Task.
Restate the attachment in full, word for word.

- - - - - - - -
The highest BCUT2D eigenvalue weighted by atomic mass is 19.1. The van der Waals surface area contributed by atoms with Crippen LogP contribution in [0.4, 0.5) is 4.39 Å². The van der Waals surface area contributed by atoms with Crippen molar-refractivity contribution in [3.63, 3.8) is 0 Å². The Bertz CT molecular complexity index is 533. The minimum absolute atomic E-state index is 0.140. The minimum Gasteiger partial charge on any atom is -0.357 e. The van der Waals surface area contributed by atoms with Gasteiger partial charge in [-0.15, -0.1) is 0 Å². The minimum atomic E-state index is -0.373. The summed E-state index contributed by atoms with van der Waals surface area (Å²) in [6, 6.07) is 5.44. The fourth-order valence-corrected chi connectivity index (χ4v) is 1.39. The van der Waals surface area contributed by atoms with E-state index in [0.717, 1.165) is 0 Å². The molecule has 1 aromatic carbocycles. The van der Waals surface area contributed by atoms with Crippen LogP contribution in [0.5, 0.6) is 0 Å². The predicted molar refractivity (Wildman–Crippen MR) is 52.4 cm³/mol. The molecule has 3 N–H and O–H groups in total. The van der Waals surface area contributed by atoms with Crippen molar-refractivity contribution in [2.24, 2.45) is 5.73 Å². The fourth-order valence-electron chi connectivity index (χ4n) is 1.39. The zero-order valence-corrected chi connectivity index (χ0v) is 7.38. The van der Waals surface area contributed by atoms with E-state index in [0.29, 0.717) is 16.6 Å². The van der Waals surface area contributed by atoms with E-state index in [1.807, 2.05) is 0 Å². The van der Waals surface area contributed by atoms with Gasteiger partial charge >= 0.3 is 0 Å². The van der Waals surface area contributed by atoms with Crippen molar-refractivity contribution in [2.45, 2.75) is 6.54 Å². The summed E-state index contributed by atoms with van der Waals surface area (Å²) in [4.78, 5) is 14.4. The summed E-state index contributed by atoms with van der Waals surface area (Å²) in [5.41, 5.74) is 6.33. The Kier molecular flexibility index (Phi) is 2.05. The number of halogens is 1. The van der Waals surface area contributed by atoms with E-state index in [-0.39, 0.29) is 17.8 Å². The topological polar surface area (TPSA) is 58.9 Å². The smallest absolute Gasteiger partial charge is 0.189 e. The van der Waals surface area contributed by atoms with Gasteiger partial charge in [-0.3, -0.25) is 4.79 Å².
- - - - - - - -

The highest BCUT2D eigenvalue weighted by atomic mass is 19.1. The van der Waals surface area contributed by atoms with Crippen LogP contribution in [0.4, 0.5) is 4.39 Å². The van der Waals surface area contributed by atoms with Crippen molar-refractivity contribution in [3.63, 3.8) is 0 Å². The Bertz CT molecular complexity index is 533. The minimum absolute atomic E-state index is 0.140. The minimum Gasteiger partial charge on any atom is -0.357 e. The van der Waals surface area contributed by atoms with Gasteiger partial charge in [-0.15, -0.1) is 0 Å². The minimum atomic E-state index is -0.373. The summed E-state index contributed by atoms with van der Waals surface area (Å²) in [6, 6.07) is 5.44. The fourth-order valence-corrected chi connectivity index (χ4v) is 1.39. The van der Waals surface area contributed by atoms with E-state index in [0.717, 1.165) is 0 Å². The molecule has 1 aromatic carbocycles. The van der Waals surface area contributed by atoms with Crippen LogP contribution in [0.5, 0.6) is 0 Å². The predicted molar refractivity (Wildman–Crippen MR) is 52.4 cm³/mol. The molecule has 3 N–H and O–H groups in total. The van der Waals surface area contributed by atoms with Crippen molar-refractivity contribution in [2.24, 2.45) is 5.73 Å². The fourth-order valence-electron chi connectivity index (χ4n) is 1.39. The zero-order valence-corrected chi connectivity index (χ0v) is 7.38. The van der Waals surface area contributed by atoms with E-state index in [0.29, 0.717) is 16.6 Å². The van der Waals surface area contributed by atoms with E-state index in [1.807, 2.05) is 0 Å². The van der Waals surface area contributed by atoms with Gasteiger partial charge >= 0.3 is 0 Å². The van der Waals surface area contributed by atoms with Crippen molar-refractivity contribution in [2.45, 2.75) is 6.54 Å². The summed E-state index contributed by atoms with van der Waals surface area (Å²) in [4.78, 5) is 14.4. The summed E-state index contributed by atoms with van der Waals surface area (Å²) in [5.41, 5.74) is 6.33. The Kier molecular flexibility index (Phi) is 2.05. The number of halogens is 1. The van der Waals surface area contributed by atoms with E-state index in [-0.39, 0.29) is 17.8 Å². The topological polar surface area (TPSA) is 58.9 Å². The smallest absolute Gasteiger partial charge is 0.189 e. The van der Waals surface area contributed by atoms with Gasteiger partial charge in [-0.3, -0.25) is 4.79 Å².